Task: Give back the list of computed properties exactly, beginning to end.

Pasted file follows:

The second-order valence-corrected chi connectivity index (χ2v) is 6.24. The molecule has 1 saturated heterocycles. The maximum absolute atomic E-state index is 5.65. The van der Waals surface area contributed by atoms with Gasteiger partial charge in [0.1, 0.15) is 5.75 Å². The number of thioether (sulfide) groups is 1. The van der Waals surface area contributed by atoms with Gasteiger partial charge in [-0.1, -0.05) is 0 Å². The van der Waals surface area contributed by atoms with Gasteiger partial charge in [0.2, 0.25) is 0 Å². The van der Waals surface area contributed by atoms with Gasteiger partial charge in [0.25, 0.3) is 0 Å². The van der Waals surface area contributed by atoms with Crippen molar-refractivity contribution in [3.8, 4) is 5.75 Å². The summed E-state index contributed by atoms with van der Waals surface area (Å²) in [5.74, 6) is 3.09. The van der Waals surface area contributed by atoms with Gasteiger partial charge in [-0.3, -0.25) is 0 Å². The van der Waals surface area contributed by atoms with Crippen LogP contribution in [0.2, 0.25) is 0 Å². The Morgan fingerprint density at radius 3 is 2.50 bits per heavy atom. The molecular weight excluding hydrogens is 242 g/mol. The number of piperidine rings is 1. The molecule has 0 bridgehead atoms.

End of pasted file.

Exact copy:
The second-order valence-corrected chi connectivity index (χ2v) is 6.24. The molecule has 1 saturated heterocycles. The maximum absolute atomic E-state index is 5.65. The van der Waals surface area contributed by atoms with Gasteiger partial charge in [0.1, 0.15) is 5.75 Å². The number of thioether (sulfide) groups is 1. The van der Waals surface area contributed by atoms with Gasteiger partial charge in [-0.1, -0.05) is 0 Å². The van der Waals surface area contributed by atoms with Gasteiger partial charge in [0.2, 0.25) is 0 Å². The van der Waals surface area contributed by atoms with Gasteiger partial charge in [0.25, 0.3) is 0 Å². The van der Waals surface area contributed by atoms with Crippen molar-refractivity contribution in [3.8, 4) is 5.75 Å². The summed E-state index contributed by atoms with van der Waals surface area (Å²) in [5.74, 6) is 3.09. The van der Waals surface area contributed by atoms with Gasteiger partial charge in [-0.3, -0.25) is 0 Å². The van der Waals surface area contributed by atoms with Crippen LogP contribution in [0.2, 0.25) is 0 Å². The Morgan fingerprint density at radius 3 is 2.50 bits per heavy atom. The molecular weight excluding hydrogens is 242 g/mol. The number of piperidine rings is 1. The molecule has 0 bridgehead atoms.